There is a unique law regarding the Amida: it must be recited while standing. When one stands, she summons her complete being, from head to toe, to prayer. In addition, standing expresses the reverence and awe felt toward the King of the world. Therefore, one must not lean against anything while reciting the Amida, for anyone who is even partially supported is not standing in awe. In extenuating circumstances, for instance, if one is weak and must lean against something, she should try to lean only slightly, such that if the support should be taken from her, she would remain standing on her own. In that way, although she is not standing in fear, she is at least considered to be praying in a standing position (SA 94:8; MB 22).
One must put her legs together so that they look like one leg. The reason for this is that the separation of one’s legs exposes one’s material side and represents the pursuit of worldly matters. Thus, we keep our feet together in prayer just like the kohanim who, in their ascent of the altar, would walk heel-to-toe to avoid spreading their legs. Furthermore, putting one’s legs together symbolizes the annulling of the powers in one’s legs, demonstrating that we have but one desire, to stand before Him in prayer. The Sages learn this from the angels, of whom it is said: “Their legs are a straight leg” (Yeĥezekel 1:7), meaning that their legs were placed so close together that they appeared as one leg (Berakhot 10b; y. Berakhot 1:1; see Maharal, Netiv Ha-avoda §6).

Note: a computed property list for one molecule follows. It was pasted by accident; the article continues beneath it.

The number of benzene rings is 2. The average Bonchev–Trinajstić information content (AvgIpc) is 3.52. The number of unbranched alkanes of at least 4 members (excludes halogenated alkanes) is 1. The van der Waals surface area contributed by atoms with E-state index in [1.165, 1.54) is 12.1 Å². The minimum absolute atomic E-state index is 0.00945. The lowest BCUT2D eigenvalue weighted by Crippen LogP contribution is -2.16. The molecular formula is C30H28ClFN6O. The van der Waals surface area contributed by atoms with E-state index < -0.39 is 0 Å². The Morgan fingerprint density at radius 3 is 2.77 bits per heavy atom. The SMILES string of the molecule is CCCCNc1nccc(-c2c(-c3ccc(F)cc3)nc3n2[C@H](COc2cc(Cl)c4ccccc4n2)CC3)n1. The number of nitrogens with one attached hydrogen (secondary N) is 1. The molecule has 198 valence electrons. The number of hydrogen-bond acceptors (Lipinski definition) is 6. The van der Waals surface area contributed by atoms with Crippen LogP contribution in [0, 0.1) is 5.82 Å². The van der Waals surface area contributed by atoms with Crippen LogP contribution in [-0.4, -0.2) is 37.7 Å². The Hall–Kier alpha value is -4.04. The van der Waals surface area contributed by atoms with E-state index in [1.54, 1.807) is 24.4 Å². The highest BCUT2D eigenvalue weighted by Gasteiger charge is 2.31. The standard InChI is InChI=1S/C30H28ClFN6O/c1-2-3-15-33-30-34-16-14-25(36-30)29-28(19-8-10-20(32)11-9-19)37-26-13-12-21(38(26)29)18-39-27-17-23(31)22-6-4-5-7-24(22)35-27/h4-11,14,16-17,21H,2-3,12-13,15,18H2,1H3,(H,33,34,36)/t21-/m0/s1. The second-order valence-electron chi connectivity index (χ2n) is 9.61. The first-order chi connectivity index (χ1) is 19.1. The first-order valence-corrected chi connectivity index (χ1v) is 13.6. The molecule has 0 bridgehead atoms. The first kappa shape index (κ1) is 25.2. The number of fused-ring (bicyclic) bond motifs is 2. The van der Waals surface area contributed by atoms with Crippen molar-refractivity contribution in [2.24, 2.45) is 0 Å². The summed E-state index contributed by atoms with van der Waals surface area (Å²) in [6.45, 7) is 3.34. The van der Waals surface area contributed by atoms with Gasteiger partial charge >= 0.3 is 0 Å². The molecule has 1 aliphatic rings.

One must put the entire length of her foot next to the other so that they will seem like one leg to the extent possible, and not merely put her heels together (SA 95:1; Talmidei Rabbeinu Yona). However, be-di’avad, if one prayed with her feet apart, she still fulfilled her obligation (MB ad loc. 1; Kaf Ha-ĥayim 2). Someone who has trouble putting her feet together fully should place them together to the degree possible.
One who is ill and cannot stand may recite the Amida while sitting. If she is unable to sit, she may pray while lying down (MB 94:27; Kaf Ha-ĥayim 34).
Even one who must recite the Amida while sitting or lying down should try to put her feet together and bow her head at the appropriate places. When one sitting in a wheelchair finishes her prayer, she should wheel herself slightly backwards, approximately the distance of the three steps with which a healthy person would take leave of her prayer (based on Rema 94:5).